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9  structures 67  species 2  interactions 81  sequences 4  architectures

Family: Omptin (PF01278)

Summary: Omptin family

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This is the Wikipedia entry entitled "Omptin". More...

Omptin Edit Wikipedia article

Omptin
Identifiers
Symbol Omptin
Pfam PF01278
Pfam clan CL0193
PROSITE PDOC00657
MEROPS A26
SCOP 1i78
SUPERFAMILY 1i78
OPM superfamily 27
OPM protein 2x55

Omptins (EC 3.4.23.49, protease VII, protease A, gene ompT proteins, ompT protease, protein a, Pla, OmpT) are a family of bacterial proteases.[1] They are aspartate proteases, which cleave peptides with the use of a water molecule. Found in the outer membrane of gram-negative enterobacteria such as Shigella flexneri, Yersinia pestis, Escherichia coli, and Salmonella enterica. Omptins consist of a widely conserved beta barrel spanning the membrane with 5 extra-cellular loops. These loops are responsible for the various substrate specificities. These proteases rely upon binding of lipopolysaccharide for activity.[2]

Omptins have been linked with pathogenesis in several bacteria.[1]

References

  1. ^ a b Hritonenko V, Stathopoulos C (2007). "Omptin proteins: an expanding family of outer membrane proteases in Gram-negative Enterobacteriaceae". Mol. Membr. Biol. 24 (5-6): 395–406. doi:10.1080/09687680701443822. PMID 17710644.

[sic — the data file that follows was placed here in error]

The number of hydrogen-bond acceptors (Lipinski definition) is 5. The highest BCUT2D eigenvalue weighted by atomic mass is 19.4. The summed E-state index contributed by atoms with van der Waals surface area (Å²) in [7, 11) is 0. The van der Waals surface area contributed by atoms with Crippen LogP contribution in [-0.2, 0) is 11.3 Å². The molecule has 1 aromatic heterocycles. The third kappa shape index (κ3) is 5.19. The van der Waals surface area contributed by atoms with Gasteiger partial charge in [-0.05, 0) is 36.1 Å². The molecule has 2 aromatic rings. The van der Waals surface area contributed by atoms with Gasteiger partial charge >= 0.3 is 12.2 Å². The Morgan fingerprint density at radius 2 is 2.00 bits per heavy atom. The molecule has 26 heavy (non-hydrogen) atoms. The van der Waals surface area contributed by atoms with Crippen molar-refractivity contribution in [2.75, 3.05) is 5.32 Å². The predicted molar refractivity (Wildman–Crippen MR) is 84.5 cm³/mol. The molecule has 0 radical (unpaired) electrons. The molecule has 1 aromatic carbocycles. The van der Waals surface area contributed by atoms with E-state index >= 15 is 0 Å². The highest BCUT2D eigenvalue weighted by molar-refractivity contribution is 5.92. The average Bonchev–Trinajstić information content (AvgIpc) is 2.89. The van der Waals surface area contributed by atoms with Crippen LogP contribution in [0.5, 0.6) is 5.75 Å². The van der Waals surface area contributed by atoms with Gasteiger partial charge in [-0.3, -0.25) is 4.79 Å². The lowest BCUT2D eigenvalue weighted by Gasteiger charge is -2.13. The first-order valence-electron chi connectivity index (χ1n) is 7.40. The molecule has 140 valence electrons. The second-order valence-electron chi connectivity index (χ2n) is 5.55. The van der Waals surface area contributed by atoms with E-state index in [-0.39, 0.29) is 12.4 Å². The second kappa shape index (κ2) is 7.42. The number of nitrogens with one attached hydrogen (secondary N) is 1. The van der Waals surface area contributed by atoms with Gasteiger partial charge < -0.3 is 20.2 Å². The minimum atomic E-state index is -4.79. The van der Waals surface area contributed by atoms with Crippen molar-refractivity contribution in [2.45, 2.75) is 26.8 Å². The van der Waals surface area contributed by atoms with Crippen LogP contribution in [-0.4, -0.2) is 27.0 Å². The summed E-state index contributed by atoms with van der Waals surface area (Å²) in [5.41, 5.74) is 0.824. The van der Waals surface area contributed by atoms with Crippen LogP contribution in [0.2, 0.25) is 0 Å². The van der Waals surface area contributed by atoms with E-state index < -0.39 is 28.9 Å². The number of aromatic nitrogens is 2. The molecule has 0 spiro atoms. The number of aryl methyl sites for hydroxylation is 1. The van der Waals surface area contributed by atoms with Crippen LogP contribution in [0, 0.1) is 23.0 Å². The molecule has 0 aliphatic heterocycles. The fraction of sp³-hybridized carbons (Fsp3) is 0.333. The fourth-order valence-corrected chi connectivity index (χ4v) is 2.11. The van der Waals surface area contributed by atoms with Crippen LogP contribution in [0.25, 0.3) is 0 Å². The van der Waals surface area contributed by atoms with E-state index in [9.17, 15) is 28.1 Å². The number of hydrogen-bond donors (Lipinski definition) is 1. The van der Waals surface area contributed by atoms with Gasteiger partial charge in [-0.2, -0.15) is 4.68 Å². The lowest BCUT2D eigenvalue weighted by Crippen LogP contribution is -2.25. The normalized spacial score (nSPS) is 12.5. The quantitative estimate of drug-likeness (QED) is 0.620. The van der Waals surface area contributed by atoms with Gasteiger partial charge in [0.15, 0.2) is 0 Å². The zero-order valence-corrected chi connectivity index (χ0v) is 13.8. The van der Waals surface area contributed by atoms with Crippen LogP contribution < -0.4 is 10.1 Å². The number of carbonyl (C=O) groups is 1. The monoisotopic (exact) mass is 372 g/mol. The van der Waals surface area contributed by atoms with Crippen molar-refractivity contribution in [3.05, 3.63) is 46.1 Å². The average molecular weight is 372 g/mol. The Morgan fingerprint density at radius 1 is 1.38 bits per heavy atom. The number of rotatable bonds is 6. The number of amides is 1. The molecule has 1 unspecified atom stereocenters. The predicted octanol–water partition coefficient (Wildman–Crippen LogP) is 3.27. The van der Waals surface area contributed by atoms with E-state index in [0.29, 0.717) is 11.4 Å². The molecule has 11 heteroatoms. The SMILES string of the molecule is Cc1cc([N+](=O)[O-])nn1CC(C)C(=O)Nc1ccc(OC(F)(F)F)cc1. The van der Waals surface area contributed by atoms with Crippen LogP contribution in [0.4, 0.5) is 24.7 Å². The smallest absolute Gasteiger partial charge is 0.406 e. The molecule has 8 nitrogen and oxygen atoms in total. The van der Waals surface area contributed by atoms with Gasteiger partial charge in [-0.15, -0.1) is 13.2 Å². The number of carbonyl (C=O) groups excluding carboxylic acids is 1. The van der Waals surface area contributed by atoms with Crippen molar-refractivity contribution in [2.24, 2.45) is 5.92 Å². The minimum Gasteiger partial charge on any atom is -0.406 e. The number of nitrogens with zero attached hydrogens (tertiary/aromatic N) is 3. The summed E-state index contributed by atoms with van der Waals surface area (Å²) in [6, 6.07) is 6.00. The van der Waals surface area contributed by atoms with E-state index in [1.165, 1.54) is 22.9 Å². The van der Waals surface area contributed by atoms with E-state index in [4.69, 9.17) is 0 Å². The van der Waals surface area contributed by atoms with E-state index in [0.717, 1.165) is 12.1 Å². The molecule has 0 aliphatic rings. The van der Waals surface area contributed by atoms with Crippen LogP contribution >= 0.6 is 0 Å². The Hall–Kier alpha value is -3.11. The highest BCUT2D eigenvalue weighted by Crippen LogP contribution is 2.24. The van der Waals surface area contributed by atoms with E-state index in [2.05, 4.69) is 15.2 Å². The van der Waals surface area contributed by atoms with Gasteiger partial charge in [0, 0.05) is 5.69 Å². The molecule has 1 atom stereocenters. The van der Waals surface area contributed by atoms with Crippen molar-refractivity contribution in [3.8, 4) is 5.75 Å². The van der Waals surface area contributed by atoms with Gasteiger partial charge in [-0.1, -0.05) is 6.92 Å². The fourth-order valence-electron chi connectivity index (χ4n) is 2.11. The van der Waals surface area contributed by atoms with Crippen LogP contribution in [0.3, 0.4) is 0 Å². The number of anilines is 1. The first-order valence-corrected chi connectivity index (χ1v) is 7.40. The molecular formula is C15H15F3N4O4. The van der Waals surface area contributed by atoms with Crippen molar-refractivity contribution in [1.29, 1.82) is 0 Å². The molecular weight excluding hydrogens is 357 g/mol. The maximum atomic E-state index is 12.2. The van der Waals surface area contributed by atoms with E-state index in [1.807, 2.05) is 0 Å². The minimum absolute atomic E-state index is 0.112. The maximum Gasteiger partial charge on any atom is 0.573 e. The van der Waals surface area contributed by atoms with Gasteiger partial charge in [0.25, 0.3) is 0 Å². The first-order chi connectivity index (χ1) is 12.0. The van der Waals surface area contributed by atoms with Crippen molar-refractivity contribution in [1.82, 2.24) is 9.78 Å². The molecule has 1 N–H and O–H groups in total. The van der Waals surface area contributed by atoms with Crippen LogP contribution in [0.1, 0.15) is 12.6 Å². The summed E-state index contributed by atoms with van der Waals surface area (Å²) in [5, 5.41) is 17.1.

2. ^ Kukkonen M, Korhonen TK (July 2004). "The omptin family of enterobacterial surface proteases/adhesins: from housekeeping in Escherichia coli to systemic spread of Yersinia pestis". Int. J. Med. Microbiol. 294 (1): 7–14. doi:10.1016/j.ijmm.2004.01.003. PMID 15293449. 

Further reading


This page is based on a Wikipedia article. The text is available under the Creative Commons Attribution/Share-Alike License.

This tab holds the annotation information that is stored in the Pfam database. As we move to using Wikipedia as our main source of annotation, the contents of this tab will be gradually replaced by the Wikipedia tab.

Omptin family Provide feedback

The omptin family is a family of serine proteases.

External database links

This tab holds annotation information from the InterPro database.

InterPro entry IPR000036

Aspartic peptidases, also known as aspartyl proteases (EC), are widely distributed proteolytic enzymes [PUBMED:6795036, PUBMED:2194475, PUBMED:1851433] known to exist in vertebrates, fungi, plants, protozoa, bacteria, archaea, retroviruses and some plant viruses. All known aspartic peptidases are endopeptidases. A water molecule, activated by two aspartic acid residues, acts as the nucleophile in catalysis. Aspartic peptidases can be grouped into five clans, each of which shows a unique structural fold [PUBMED:8439290].